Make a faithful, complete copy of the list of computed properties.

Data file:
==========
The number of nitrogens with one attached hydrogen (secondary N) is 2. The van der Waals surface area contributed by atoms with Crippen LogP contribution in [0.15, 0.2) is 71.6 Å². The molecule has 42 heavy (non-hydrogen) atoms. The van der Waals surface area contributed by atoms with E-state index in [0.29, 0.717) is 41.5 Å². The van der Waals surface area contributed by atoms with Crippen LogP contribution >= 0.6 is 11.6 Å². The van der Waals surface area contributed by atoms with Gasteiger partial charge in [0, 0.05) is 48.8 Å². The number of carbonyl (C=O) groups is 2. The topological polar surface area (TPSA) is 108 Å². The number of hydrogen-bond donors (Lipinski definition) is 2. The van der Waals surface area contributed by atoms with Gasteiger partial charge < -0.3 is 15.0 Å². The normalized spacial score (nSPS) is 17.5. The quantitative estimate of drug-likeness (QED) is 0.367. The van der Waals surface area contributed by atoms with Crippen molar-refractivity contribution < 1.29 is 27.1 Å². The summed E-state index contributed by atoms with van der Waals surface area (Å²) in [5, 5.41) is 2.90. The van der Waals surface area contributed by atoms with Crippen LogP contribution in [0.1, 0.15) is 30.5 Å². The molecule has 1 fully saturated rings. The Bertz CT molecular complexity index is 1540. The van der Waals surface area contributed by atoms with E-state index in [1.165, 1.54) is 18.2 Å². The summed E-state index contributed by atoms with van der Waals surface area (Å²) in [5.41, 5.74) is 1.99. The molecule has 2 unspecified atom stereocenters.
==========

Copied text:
The number of nitrogens with one attached hydrogen (secondary N) is 2. The van der Waals surface area contributed by atoms with Crippen LogP contribution in [0.15, 0.2) is 71.6 Å². The molecule has 42 heavy (non-hydrogen) atoms. The van der Waals surface area contributed by atoms with E-state index in [0.29, 0.717) is 41.5 Å². The van der Waals surface area contributed by atoms with Crippen LogP contribution >= 0.6 is 11.6 Å². The van der Waals surface area contributed by atoms with Gasteiger partial charge in [0, 0.05) is 48.8 Å². The number of carbonyl (C=O) groups is 2. The topological polar surface area (TPSA) is 108 Å². The number of hydrogen-bond donors (Lipinski definition) is 2. The van der Waals surface area contributed by atoms with Gasteiger partial charge < -0.3 is 15.0 Å². The normalized spacial score (nSPS) is 17.5. The quantitative estimate of drug-likeness (QED) is 0.367. The van der Waals surface area contributed by atoms with Crippen molar-refractivity contribution < 1.29 is 27.1 Å². The summed E-state index contributed by atoms with van der Waals surface area (Å²) in [5, 5.41) is 2.90. The van der Waals surface area contributed by atoms with Crippen LogP contribution in [0.1, 0.15) is 30.5 Å². The molecule has 1 fully saturated rings. The Bertz CT molecular complexity index is 1540. The van der Waals surface area contributed by atoms with E-state index in [1.165, 1.54) is 18.2 Å². The summed E-state index contributed by atoms with van der Waals surface area (Å²) in [5.41, 5.74) is 1.99. The molecule has 2 unspecified atom stereocenters.